2. There was real ‘participation’.

What I admired most about the organisers of the protest is that they made sure that all present had a chance to not only express their feelings but share their ideas on developing solutions to the problem of  victim-blaming and the society’s lack of awareness about gender issues. The organisers, after delivering the letter to the Mayor’s Office (who of course didn’t even have the decency to show up for his constituents), asked everyone if they were still in agreement with the call for the Mayor’s resignation. Yes. People then came forward and offered their solutions which included –

  • Development and distribution of a gender- training toolkit that could be used in all manner of civil society groups, communities, clubs, churches.
  • Lobbying schools to include gender-sensitivity training in their curriculum
  • Using drama and the arts to promote messages about gender-equality
  • Making continued calls, sending letters, emails etc to public officials including the POS Councillors regarding the issue.
  • Getting the media to devote more attention to sharing information about gender and equality issues.

The discussion reached its most poignant when a little girl, no older than nine years old, came forward to express her view on girls, self-esteem and standing up for their rights. If nothing else was accomplished on Friday, I am satisfied that that little girl is building a future where she knows she has rights and is brave enough to stand up for them, even if she feels scared.

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3. There is a plan for Next Steps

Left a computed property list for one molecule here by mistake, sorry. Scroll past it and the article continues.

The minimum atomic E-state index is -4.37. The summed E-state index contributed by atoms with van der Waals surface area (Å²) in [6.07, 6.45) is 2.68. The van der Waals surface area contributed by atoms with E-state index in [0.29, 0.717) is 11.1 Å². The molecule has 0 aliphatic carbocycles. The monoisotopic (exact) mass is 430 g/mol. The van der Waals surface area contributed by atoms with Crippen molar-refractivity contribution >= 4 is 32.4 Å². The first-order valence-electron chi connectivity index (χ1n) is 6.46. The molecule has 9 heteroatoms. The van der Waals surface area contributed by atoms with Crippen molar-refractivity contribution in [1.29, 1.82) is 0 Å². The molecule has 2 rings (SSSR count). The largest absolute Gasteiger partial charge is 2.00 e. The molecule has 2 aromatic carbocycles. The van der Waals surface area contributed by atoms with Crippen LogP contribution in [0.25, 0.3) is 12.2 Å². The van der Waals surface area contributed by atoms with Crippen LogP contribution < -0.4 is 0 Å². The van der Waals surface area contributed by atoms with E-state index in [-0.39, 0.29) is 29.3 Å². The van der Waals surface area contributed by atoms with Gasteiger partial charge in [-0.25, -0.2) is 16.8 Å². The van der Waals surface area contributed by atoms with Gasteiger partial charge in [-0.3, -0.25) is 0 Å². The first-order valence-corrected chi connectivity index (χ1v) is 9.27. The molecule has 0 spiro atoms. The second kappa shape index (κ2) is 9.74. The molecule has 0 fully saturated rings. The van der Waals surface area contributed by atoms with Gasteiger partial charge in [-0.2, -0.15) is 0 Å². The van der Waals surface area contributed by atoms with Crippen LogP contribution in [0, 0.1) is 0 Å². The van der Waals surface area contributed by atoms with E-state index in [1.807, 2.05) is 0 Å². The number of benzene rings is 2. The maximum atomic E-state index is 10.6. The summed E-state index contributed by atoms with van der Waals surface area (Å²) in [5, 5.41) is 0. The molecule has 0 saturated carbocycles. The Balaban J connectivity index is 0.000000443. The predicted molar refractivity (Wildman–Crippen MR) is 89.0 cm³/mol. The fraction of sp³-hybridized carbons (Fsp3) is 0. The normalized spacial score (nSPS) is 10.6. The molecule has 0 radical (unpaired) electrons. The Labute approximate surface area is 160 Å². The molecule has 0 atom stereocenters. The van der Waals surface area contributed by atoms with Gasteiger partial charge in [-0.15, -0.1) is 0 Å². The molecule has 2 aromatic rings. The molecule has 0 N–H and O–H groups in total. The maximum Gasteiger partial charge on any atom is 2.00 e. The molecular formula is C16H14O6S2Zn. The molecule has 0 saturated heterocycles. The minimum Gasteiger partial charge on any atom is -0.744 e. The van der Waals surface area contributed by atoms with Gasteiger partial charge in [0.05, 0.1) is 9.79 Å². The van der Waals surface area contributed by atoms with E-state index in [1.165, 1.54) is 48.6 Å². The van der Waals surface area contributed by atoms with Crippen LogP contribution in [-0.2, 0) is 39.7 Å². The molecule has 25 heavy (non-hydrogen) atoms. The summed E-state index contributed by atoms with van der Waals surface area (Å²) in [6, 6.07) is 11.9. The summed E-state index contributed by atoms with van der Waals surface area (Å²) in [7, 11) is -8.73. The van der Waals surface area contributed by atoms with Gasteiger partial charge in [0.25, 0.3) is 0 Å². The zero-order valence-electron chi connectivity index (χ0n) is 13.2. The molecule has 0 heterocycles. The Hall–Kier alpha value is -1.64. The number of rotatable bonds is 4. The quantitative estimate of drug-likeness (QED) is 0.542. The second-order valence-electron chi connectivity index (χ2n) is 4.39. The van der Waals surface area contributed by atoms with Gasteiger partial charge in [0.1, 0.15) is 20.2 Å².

The organisers of the protest and other partners are making plans to ensure that action on this issue is sustained and expanded. We are well aware that even if the Mayor does demit office, the problem is one that will require long term intervention. At the protest I was able to identify people from various women’s groups, artists, people working in Ministries, environmentalists and the media. This is a great moment to be able mobilise  and created linkages and networks to advance the work.  We know that change doesn’t happen in a day, but we also know that we need to have a critical mass of persons across civil society – not just women’s organisations – that buy-in to the cause and are willing to not only lend their support but their labor and resources to help ‘action’ these next steps.

What will be critical now is devising a series of actions at different levels and scales that will keep the issue on the table. Strategies will be needed to periodically revitalize the message while at the same time having consistent lower profile actions that work at the institutional level – (development of internal policies, monitoring of actions and compliance, education and training). Already, one of the superintendents who provided crowd control at the protest has agreed to have gender-sensitivity training for his officers once the proposed toolkit is developed. Yay! Already another great outcome.

Finally, I applaud Atillah Springer, Stephanie Leitch and Angelique Nixon for their leadership on this issue. Now it’s time for the rest of us to do our part.